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[] Cyber Service der US-Regierung: "keine große Sache",

Cyber service not a 'great deal'

By Graeme Browning 
April 23, 2002

An 18-month-old scholarship program designed to encourage college 
students to work for the federal government as information security 
professionals after graduation provides so few real-world incentives 
that it's almost counterproductive, some noted academics in the 
computer security field said recently.

The National Science Foundation's Scholarship for Service is "a 
wonderful idea, with the emphasis on the word 'idea,' " said Matt 
Bishop, a computer science professor at the University of California, 
Davis, who specializes in the design of secure systems.

The program offers two-year scholarships to students who commit to 
serving in government security positions for two years as part of the 
Federal Cyber Service. It originally was modeled after the Reserve 
Officers Training Corps (ROTC) scholarship program, said Blaine 
Burnham, founding director of the Nebraska University Consortium on 
Information Assurance (NUCIA) and a former information security expert 
for the National Security Agency.

"But the federal government invested a lot of money to get ROTC 
going," Burnham said. In addition, with universities nationwide 
lacking information security specialists, "where are you going to get 
the faculty" to teach it?

Bishop and Burnham spoke April 22 at Infotec 2002, an information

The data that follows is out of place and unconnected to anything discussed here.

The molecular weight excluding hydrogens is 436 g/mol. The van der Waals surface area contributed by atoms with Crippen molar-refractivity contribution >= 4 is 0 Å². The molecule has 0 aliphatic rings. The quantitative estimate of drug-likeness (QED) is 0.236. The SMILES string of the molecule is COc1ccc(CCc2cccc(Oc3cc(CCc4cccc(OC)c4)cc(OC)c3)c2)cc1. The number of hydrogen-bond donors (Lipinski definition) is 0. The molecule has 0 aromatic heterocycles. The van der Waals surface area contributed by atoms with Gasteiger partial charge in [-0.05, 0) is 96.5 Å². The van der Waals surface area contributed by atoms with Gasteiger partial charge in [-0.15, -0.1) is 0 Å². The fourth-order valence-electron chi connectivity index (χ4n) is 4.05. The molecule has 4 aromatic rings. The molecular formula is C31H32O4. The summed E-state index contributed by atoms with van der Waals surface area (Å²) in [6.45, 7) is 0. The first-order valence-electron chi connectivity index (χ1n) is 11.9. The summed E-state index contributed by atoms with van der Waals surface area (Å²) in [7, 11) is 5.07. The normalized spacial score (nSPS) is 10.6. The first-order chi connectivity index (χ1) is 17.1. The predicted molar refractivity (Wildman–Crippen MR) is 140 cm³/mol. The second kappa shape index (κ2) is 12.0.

security conference in Omaha, Nebraska, sponsored by NUCIA and the 
Association of Information Technology Professionals.

UC-Davis, which has one of the premier computer security faculties in 
the country, did not apply to become one of the schools participating 
in the Scholarship for Service program because officials were not 
certain that enough students would sign up to justify investing 
precious funding, Bishop said.

Government salaries are so low in comparison to the salaries that 
security professionals can make in industry that students prefer to 
take out tuition loans and repay them after graduation instead of 
accepting the scholarship, he added. "They just don't see [the 
Scholarship for Service program] as that great a deal," he said.

Besides raising pay levels for graduates of the program, the NSF also 
should vary the requirements for the scholarship and the commitments 
required after graduation, Bishop and Burnham said. Some students, for 
example, want to work for the Defense Department and would be more 
interested in the scholarships if they weren't required to work in 
civilian agencies, the professors noted.

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